If you are suffering from a respiratory disease and served in the Vietnam War or in other areas where agent orange was used, you are eligible for a free agent orange exam and could receive disability benefits to cover your health and living expenses. Because there is no definitive test that can prove exposure to agent orange, if you’re a veteran with respiratory cancer that served during a certain timeframe and in specific locations, it is assumed that you were exposed. As a result, you may be eligible for disability benefits from the VA.
Here at Woods and Woods, we are experienced in helping veterans build a case to prove their need for disability benefits. We can also help with appeals if you have been denied in the past or feel that you aren’t receiving adequate benefits based on the severity of your condition.
In this article about cancers caused by Agent Orange:
- What Types of Cancer Are Caused by Agent Orange?
- What Are Respiratory Diseases?
- What Are the Symptoms of Respiratory Cancer?
- What Are the Causes of Respiratory Cancer?
- How Do I Qualify for Benefits Because of My Respiratory Cancer?
- What to Expect at Your Agent Orange Registry Health Exam
- What Is the Average Compensation for Agent Orange VA Disability?
- Why Hire a Veteran’s Benefits Attorney?
- What To Do If Your Claim Is Denied
What Types of Cancer Are Caused by Agent Orange?
Agent orange has been linked to a number of serious illnesses, denoted as agent orange secondary conditions, including many types of cancer and other respiratory diseases. While the literature is always changing, here is a list of cancers that have been shown to have some link to agent orange:
- Soft tissue sarcoma
- Non-Hodgkin lymphoma (NHL)
- Hodgkin lymphoma
- Chronic lymphocytic leukemia (CLL), including hairy cell leukemia and other chronic B-cell leukemias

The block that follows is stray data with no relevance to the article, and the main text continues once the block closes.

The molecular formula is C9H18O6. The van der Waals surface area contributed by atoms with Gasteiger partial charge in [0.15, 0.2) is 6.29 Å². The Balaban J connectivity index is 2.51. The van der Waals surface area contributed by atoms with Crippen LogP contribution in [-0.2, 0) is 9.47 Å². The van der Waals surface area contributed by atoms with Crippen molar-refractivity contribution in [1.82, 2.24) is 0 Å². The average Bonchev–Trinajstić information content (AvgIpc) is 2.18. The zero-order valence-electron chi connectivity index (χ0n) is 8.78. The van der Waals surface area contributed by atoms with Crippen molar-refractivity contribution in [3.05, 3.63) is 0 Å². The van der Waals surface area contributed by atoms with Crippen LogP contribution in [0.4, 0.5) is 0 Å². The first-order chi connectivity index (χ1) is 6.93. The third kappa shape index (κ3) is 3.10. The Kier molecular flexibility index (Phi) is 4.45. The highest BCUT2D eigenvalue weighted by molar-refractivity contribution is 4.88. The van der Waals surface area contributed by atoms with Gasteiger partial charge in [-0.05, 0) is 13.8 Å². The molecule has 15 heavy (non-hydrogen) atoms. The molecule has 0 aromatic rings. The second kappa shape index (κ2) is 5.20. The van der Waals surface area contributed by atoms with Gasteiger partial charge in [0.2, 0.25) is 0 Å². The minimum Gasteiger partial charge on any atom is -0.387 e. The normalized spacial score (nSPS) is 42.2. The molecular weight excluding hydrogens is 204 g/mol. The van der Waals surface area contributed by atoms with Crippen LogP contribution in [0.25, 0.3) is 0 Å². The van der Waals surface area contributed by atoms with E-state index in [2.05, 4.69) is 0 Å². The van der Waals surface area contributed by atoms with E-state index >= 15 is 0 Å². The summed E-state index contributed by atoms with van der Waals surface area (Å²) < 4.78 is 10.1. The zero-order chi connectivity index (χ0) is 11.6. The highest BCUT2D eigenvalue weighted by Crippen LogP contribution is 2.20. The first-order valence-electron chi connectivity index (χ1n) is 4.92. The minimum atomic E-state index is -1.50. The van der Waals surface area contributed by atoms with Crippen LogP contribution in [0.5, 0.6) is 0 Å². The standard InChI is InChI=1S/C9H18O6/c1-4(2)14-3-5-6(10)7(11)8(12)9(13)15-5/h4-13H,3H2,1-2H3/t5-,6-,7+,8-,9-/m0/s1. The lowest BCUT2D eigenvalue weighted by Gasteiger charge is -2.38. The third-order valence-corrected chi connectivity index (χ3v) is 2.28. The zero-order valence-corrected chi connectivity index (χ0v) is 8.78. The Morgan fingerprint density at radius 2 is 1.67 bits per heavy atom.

- Monoclonal gammopathy of undetermined significance (MGUS), a precursor of multiple myeloma
- Respiratory cancers (lung, bronchus, trachea, larynx)
- Prostate cancer
- Multiple myeloma
- Bladder cancer
While there may be other agent orange related cancers that may still be added to the list in the future, these are the ones that the American Cancer Association has listed as of 2021.
If you are wondering if your particular type of cancer might have been caused by exposure to agent orange, but don’t see it listed here, we are happy to provide you with a free consultation to see if you have a case. For example, you may be wondering, can colon cancer be caused by agent orange? While it is not on the current list of presumptive agent orange diseases, you may still have a legitimate claim to some degree of benefits.
What Are Respiratory Diseases?
Respiratory diseases are extremely common and can be caused by many different things. Because of the complexity of the lung system, there are a variety of respiratory diseases that affect different areas of the lungs. A respiratory disease is classified as an illness that affects the airways and other structures of the lungs.
Here is a list of the most common respiratory diseases:
- Chronic Obstructive Pulmonary Disease (COPD)
- Chronic Bronchitis
- Lung Cancer
- Cystic Fibrosis/Bronchiectasis
- Pleural Effusion
While not all of these conditions have links to agent orange exposure, all forms of respiratory cancers, including lung cancer, have been shown to have some connection to agent orange. Veterans with respiratory cancer should undergo an agent orange health exam to help them determine if there is a service-related cause of their condition.
If you’ve contracted respiratory cancer from agent orange, the bottom line is that you may be eligible for disability benefits from the VA.
One of our VA disability lawyers goes over the Agent Orange Presumptive Conditions list in this video:
What Are the Symptoms of Respiratory Cancer?
One of the challenging aspects of respiratory cancer is that many people in the early stages do not exhibit any symptoms. Oftentimes, there are only symptoms after the cancer has spread, which can make treatment more challenging. The earlier you can catch your cancer, the better chance you have of surviving. Here are the top symptoms to look out for and speak to your doctor about: